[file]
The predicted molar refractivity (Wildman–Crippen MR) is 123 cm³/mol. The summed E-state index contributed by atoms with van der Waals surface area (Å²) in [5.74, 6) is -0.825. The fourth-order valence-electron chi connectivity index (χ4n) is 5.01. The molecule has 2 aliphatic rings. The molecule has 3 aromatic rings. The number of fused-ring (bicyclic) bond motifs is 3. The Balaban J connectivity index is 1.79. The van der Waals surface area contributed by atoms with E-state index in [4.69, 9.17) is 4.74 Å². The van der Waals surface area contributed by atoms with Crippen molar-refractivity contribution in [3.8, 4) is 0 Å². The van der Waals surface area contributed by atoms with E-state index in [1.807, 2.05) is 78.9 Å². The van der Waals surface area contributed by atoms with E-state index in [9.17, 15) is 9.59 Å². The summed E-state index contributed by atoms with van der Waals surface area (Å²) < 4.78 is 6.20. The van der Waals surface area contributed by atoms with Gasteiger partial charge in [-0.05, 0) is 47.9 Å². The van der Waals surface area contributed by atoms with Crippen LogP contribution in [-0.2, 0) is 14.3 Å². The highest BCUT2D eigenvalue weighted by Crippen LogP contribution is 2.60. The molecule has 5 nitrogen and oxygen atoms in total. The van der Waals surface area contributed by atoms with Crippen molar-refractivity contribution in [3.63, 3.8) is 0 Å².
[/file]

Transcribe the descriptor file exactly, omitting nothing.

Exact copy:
The predicted molar refractivity (Wildman–Crippen MR) is 123 cm³/mol. The summed E-state index contributed by atoms with van der Waals surface area (Å²) in [5.74, 6) is -0.825. The fourth-order valence-electron chi connectivity index (χ4n) is 5.01. The molecule has 2 aliphatic rings. The molecule has 3 aromatic rings. The number of fused-ring (bicyclic) bond motifs is 3. The Balaban J connectivity index is 1.79. The van der Waals surface area contributed by atoms with E-state index in [4.69, 9.17) is 4.74 Å². The van der Waals surface area contributed by atoms with Crippen molar-refractivity contribution in [3.8, 4) is 0 Å². The van der Waals surface area contributed by atoms with E-state index in [1.807, 2.05) is 78.9 Å². The van der Waals surface area contributed by atoms with E-state index in [9.17, 15) is 9.59 Å². The summed E-state index contributed by atoms with van der Waals surface area (Å²) < 4.78 is 6.20. The van der Waals surface area contributed by atoms with Gasteiger partial charge in [-0.05, 0) is 47.9 Å². The van der Waals surface area contributed by atoms with Crippen LogP contribution in [-0.2, 0) is 14.3 Å². The highest BCUT2D eigenvalue weighted by Crippen LogP contribution is 2.60. The molecule has 5 nitrogen and oxygen atoms in total. The van der Waals surface area contributed by atoms with Crippen molar-refractivity contribution in [3.63, 3.8) is 0 Å².